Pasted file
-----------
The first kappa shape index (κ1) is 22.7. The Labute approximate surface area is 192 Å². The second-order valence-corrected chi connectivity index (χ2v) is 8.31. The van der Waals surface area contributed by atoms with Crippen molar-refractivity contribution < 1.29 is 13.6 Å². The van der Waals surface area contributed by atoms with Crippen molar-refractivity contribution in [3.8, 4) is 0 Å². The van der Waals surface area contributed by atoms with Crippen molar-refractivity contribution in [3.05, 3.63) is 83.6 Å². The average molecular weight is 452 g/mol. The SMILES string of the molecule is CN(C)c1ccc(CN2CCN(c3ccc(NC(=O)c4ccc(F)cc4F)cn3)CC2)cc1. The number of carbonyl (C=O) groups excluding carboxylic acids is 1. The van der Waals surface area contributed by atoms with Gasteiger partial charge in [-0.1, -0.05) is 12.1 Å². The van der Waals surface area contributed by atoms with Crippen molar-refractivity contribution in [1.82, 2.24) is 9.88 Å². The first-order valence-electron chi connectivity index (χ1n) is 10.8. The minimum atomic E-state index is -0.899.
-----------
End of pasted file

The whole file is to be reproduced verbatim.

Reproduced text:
The first kappa shape index (κ1) is 22.7. The Labute approximate surface area is 192 Å². The second-order valence-corrected chi connectivity index (χ2v) is 8.31. The van der Waals surface area contributed by atoms with Crippen molar-refractivity contribution < 1.29 is 13.6 Å². The van der Waals surface area contributed by atoms with Crippen molar-refractivity contribution in [3.8, 4) is 0 Å². The van der Waals surface area contributed by atoms with Crippen molar-refractivity contribution in [3.05, 3.63) is 83.6 Å². The average molecular weight is 452 g/mol. The SMILES string of the molecule is CN(C)c1ccc(CN2CCN(c3ccc(NC(=O)c4ccc(F)cc4F)cn3)CC2)cc1. The number of carbonyl (C=O) groups excluding carboxylic acids is 1. The van der Waals surface area contributed by atoms with Gasteiger partial charge in [-0.1, -0.05) is 12.1 Å². The van der Waals surface area contributed by atoms with Crippen molar-refractivity contribution in [1.82, 2.24) is 9.88 Å². The first-order valence-electron chi connectivity index (χ1n) is 10.8. The minimum atomic E-state index is -0.899.